Each week we break down the best of the Smartphone Experts Network for your reading pleasure. It's possible you caught every single one of the 191 posts we published across our network this week, but we won't hold everybody to that. Device leaks, device announcements, and site contests all await you here - so read on!
Math Ref is what its name implies - a math reference app. It includes formulas, tips, and examples from many areas of mathematics. Math Ref has the potential to be a very helpful tool once some errors are fixed and the organization becomes more intuitive.
Photogene is an iPhone "touch up" utlity that can be used to touch up or enhance photos you take with your iPhone.
First, what Photogene isn't. It isn't simply a series of filters that you can apply to photos. There are lots of apps out there that can apply a huge range of filters (oil painting, cartoon, black and white, sepia, posterize, etc). I have reviewed a couple of them. This app does have a few filters, but it is more about touching up photos (fine-tuning them, if you will) rather than simply applying a filter to make it "art".
When you start the app, you can choose to take a new photo, edit an existing phot, or continue a previous session. This last option is particularly nice, it means the app "remembers" where you were and what you were doing. If you get interrupted, you don't need to start over. One cool little thing is when you start the app, a "tip of the week" appears about taking photos with the iPhone. Normally I don't like tips that appear like this, but I like it here because the tip is specific to using the iPhone camera (not just a general photography tip).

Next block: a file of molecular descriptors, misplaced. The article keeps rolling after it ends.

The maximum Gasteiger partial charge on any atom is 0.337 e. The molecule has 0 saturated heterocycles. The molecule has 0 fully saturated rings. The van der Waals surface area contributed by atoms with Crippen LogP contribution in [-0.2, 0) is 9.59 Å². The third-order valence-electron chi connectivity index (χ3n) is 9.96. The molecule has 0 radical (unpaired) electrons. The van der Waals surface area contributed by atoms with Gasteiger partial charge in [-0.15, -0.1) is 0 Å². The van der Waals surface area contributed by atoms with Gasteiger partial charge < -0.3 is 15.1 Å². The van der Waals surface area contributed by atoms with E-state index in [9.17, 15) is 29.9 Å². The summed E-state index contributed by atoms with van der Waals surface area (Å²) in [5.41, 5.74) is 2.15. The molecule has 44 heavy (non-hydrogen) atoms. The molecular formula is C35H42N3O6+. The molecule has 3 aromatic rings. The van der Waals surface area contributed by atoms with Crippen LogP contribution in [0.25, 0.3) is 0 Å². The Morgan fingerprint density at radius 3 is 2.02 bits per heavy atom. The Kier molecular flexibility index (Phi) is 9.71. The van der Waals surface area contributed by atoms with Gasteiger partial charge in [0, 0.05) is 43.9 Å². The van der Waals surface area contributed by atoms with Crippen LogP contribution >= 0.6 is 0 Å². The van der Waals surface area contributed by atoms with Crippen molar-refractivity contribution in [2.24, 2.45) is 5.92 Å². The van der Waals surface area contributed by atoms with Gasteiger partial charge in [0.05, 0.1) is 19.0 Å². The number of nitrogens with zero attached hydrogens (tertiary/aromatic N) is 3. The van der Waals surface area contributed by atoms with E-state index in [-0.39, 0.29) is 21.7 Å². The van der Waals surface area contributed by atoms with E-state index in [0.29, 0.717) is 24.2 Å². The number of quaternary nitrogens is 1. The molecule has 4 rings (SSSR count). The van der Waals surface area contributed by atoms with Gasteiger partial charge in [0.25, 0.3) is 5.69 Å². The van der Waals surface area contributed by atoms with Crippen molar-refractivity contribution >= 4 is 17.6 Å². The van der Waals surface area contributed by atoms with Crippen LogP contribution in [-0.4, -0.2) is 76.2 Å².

No. Despite the Washington Post's provocative headline, Apple's no more "secretly working on an iPhone camcorder" now than they were "secretly working on an iPhone camera" in 2006.
Technology advances. Early digital cameras had very low resolution, now they're in the double-digits for megapixels. When VGA cameras were no longer of any value as stand-alone products, they were integrated into cellphones. Now 2, 3.5, 5 megapixel, and even higher resolution optics are becoming likewise obsolete as anything but integrated options, and so are finding their way into the iPhone, Nokia, or SonyEricsson devices.